Speaking of the Holy Spirit of Promise, I would like to share a personal testimony of its glorious power. My wife and I were sealed in 1993, which was 5 years after we were married, and also happened to be 5 years after I was baptized. Just before our sealing, I began to ask myself “why is this so important?” I came to the conclusion that, since it is the Lord’s mission that we be “one” in Him (John 17:22, Mosiah 18:21, D&C 35:2, Romans 12:5, Romans 15:16), then perhaps marriage is a test; a test to determine if I can become one with just one other person. If can’t pass this test, how is it possible that I could become one with all those in Christ’s kingdom? Since the day we were sealed, I have sensed that there was some power binding us together, making our marriage stronger, deepening the love that we have for each other. It was only recently when I was reading an article about the sealing power of the Holy Spirit of Promise that I realized that, over the past years, our marriage was gradually being sealed as promised, and that this mysterious, nurturing, binding power was truly the Holy Spirit itself.

A concluding thought about “Marriage – the Sacred Covenant”. About a year ago, when an aunt asked me specifically if I thought she would be with her husband, who had recently died, in Heaven, I did a quick search of the Bible, because I knew she wasn’t LDS, and discovered that nowhere in the Bible does it say anything remotely like “families are forever”. I shared this with her, and then told her of the doctrines of the restoration concerning marriage. I never heard back from her. However, prompted by this experience, I have conducted an informal poll over the past few months of Non-LDS Christians, asking them if they believed that they would spend eternity with their spouse and family members. Most said unequivocally, “Yes, I do”, while a very few replied, “I don’t really know”. It seems that almost everyone who believes in God and an afterlife believes that the family associations will continue beyond death, yet only Latter Day Saints have scriptural support for this belief, and only Latter Day Saints teach it as doctrine. To me, this is a testimony of the truthfulness of this doctrine……that people somehow instinctively know that this will be the case, even when they can’t support it with scripture.

Marriage – the Sacred Contract: ordained of God to be the basis of the family unit and thus the core structure of His Kingdom (Behold, mine house is a house of order, saith the Lord God, and not a house of confusion – D&C 132:8). Sex is to be reserved for marriage. It binds the couple together, it strengthens the marriage through profound intimacy, and it helps ensure a safe, stable environment for children to be raised and nurtured in. Marriage provides an environment in which individuals are able to learn to sacrifice their individual desires in the interest of the marriage and the family……..we learn to sacrifice and to place the welfare of others above our own. Marriage is ordained unto man for a wise and eternal purpose, and truly represents an opportunity for man and woman to enter into the most sacred of covenant with his creator.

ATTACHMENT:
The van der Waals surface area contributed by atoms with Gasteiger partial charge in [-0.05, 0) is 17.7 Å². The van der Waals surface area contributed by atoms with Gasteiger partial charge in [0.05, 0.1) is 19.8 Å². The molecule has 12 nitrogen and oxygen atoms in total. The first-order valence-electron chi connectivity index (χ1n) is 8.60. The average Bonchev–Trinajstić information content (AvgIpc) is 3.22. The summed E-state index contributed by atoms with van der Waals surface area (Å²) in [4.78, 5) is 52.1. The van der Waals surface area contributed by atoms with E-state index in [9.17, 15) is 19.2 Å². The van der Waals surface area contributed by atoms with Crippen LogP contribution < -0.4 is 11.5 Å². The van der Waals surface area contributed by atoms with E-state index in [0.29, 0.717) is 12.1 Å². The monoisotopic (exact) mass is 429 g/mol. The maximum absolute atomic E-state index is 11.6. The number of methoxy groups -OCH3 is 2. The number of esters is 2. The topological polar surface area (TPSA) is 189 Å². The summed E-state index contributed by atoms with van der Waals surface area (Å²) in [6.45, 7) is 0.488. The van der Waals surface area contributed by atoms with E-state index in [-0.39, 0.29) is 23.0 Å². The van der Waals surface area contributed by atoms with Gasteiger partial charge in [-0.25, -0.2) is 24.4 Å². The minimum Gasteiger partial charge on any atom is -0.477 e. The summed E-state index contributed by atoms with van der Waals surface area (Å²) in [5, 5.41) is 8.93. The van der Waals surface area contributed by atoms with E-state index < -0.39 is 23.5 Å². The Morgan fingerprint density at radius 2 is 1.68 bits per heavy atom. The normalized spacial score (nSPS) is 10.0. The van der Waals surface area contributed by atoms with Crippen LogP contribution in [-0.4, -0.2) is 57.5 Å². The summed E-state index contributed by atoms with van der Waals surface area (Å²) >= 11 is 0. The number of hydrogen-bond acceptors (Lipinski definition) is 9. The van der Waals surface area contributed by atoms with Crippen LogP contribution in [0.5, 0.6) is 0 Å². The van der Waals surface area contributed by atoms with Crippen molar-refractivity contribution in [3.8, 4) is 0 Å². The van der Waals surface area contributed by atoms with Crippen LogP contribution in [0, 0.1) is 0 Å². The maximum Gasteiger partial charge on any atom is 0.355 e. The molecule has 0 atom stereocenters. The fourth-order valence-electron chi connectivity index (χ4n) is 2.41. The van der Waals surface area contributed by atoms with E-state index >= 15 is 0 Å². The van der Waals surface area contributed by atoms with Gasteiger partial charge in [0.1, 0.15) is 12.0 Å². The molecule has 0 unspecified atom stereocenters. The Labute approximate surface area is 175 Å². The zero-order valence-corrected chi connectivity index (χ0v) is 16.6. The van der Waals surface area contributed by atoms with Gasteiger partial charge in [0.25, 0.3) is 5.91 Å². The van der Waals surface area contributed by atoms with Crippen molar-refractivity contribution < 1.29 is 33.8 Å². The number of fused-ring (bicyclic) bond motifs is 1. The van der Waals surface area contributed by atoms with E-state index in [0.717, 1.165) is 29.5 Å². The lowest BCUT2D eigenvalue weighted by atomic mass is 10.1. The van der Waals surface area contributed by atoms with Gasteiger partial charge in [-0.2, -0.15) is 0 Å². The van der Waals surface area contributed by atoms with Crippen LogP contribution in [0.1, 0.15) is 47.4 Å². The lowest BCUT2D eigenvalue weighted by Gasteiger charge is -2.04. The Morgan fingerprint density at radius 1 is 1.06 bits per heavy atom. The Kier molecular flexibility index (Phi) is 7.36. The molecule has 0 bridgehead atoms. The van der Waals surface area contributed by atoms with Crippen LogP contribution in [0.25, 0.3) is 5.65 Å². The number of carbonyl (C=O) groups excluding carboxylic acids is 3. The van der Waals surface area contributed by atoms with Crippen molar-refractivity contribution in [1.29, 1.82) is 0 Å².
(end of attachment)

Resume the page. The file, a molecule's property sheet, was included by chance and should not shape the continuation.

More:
Marriage – The Future in Western Society

It is clear to me that over the years marriage evolved from an institution ordained of God as a cornerstone of His plan to bring about the immortality and eternal life of man into a social convention dominated by men, in perpetuation of their comfort and power, at the expense of women. It has further evolved today into a social contract associated with a myriad of privileges and “rights” that define a protected and privileged class of people. It is the designation of these rights and privileges that has sown the seed of marriage’s destruction. Society has rightfully been evolving towards the elimination of special privileged groups and the eventual elimination of formal discrimination against minorities in our society. African-Americans, Native Americans, women, religious groups, and immigrants from all over the world – all are going through or have gone through the process of overcoming the prejudices that have defined them in various ways as second-class citizens.

Now add homosexuals to that group. They not only rightfully want to be protected from housing, hiring, and myriad forms of social discrimination, they represent the only group of the aforementioned minorities whose have been ineligible to receive the privileges associated with marriage. There are certainly other emotional issues at play – the desire to publicly solemnize their love and commitment for example – but that has nothing to do with the social contract aspect of marriage, and it would do nothing to gain for them the legal standing that comes with marriage. The people of California voted to define marriage as between one woman and one man, and there is much consternation at the rulings of “activist” judges overturning the will of the people, but I’m not convinced that they haven’t ruled correctly – the only way they could. I’m not convinced that the people have the right to vote to deny a minority legal rights and privileges that are available to every other class of people in the nation (even single people?).